Board of Advisors

December 19, 2006

I started up my Board of Advisors this week. Of the 5 people whom I looked at as potential candidates I talked to all five this week and four agreed to be on my board. Which was a great response rate. I had talked to the 4 prior to my meetings this week so they knew what to expect. The 5th declined on account of begin to busy to be able to help.

So I guess the first lesson is that if you ask someone to be on your board they may say no. Hopefully that person will be able to say ‘no’ in a dignified manner that does not make it look like you were dumb to ask. Incidentally if you are asked to be on a Board, or informal advisor to an Associate and do not have the time please don’t bite the Associate’s head off. It takes some courage on the part of the Associate to ask and a negative reaction from a potential Advisor may sour them on the whole process.

As preparation for each meeting I prepared a set of slides that:

  • Described the expectations of the Advisor
  • Outlined the goals I set for myself for the next 3 years
  • Who the Board members were
  • Strengths and Weaknesses as they related to my job and area(s) to improve

Each meeting was conducted one-on-one with each Advisor and the slides helped to provoke discussion and areas to focus the Advisor and me over the next 6 months. Each meeting lasted between 30-60 minutes.

The 2nd lesson I learned, was that the perspective that others have on what you perceive as a weaknesses was the most interesting part of the first meeting. Sometimes what you think is a weakness can be a hidden strength and listening to others describe why can be invigorating. The goal in addressing a weakness is not to make you into a rock star in that area but to at least be competent or improve your self confidence in that specific area so you can focus on improving in other areas where you can excel and differentiate yourself.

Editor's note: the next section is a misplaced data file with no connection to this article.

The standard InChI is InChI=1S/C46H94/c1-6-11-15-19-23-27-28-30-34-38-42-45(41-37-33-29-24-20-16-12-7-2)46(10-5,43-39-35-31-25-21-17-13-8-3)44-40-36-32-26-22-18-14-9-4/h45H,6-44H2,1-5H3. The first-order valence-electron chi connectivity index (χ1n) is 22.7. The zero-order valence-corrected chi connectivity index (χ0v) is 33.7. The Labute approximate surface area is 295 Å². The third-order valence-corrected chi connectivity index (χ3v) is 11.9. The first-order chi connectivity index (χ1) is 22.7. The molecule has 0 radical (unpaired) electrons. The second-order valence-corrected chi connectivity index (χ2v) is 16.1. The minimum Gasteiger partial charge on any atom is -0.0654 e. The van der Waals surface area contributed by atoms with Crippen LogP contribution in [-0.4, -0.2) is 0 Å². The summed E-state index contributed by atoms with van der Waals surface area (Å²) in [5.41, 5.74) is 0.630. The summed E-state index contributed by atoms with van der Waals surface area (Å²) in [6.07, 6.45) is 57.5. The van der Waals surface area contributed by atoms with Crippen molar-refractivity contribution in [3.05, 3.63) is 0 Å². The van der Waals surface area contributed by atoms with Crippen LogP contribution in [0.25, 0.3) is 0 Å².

The results of the meetings generated some tasks for me to help address areas that the Advisor and myself could work on. This included some research into classes available as well as looking for specific measurable goals for the Advisor and myself to track.

Also, the 3rd lesson I learned, is that the Advisors will want to know about each other, I did not elect to have a group meeting to start since between myself and the Advisors we live in 5 different states and work for 3 different companies so finding a mutual time would have delayed things. However at the end of all my meetings I did send out a summary email to all of the Advisors that summarized the meetings and gave some background on each Advisor. They agreed to be mentioned on this blog so they may check here for additional info.

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McClelland Follow Up

December 4, 2006

Well I finished reading the HBR OnPoint collection on Power: The Good, the Bad, and the Ugly. The first article was written by David McClelland and David Burnham called Power Is the Great Motivator. I skipped the second article as it didn’t apply to my situation ( now or in the next 2-3 years). Skimmed the 3rd article, but really wanted to focus on the McClelland & Burnham article.

Overview

Its based on their research and uses McClelland’s assertion that people are motivated in three ways (as discussed on my last post) 1)Power, 2)Affiliation and 3)Achievement. Using these three archetypes as a basis, McClelland and Burnham breakdown managers into one of three categories 1)Affiliative Managers, 2) Personal Power Managers and 3) Institutional Managers. The two Davids utilized a workshop format using interviews, stories and questionnaires, compared the participants to national norms, interviewed the managers subordinates. The subordinates were asked to rank their managers on 6 areas:

  1. Amount of conformity to the rules their supervisor requires
  2. Amount of responsibility they feel they are given
  3. Emphasis department places on standards of performance
  4. Degree of rewards for good work vs punishment for bad work
  5. Organizational clarity in the office
  6. Team spirit

The Davids were looking for managers that scored highest morale scores based on (5&6). They also point out the stages a manager moves through as he/she matures from 1)Dependant on others, 2) Interested in autonomy, 3) Interested in manipulating others and finally 4) serve others selflessly. The pool was 500 managers from 25 US corporations.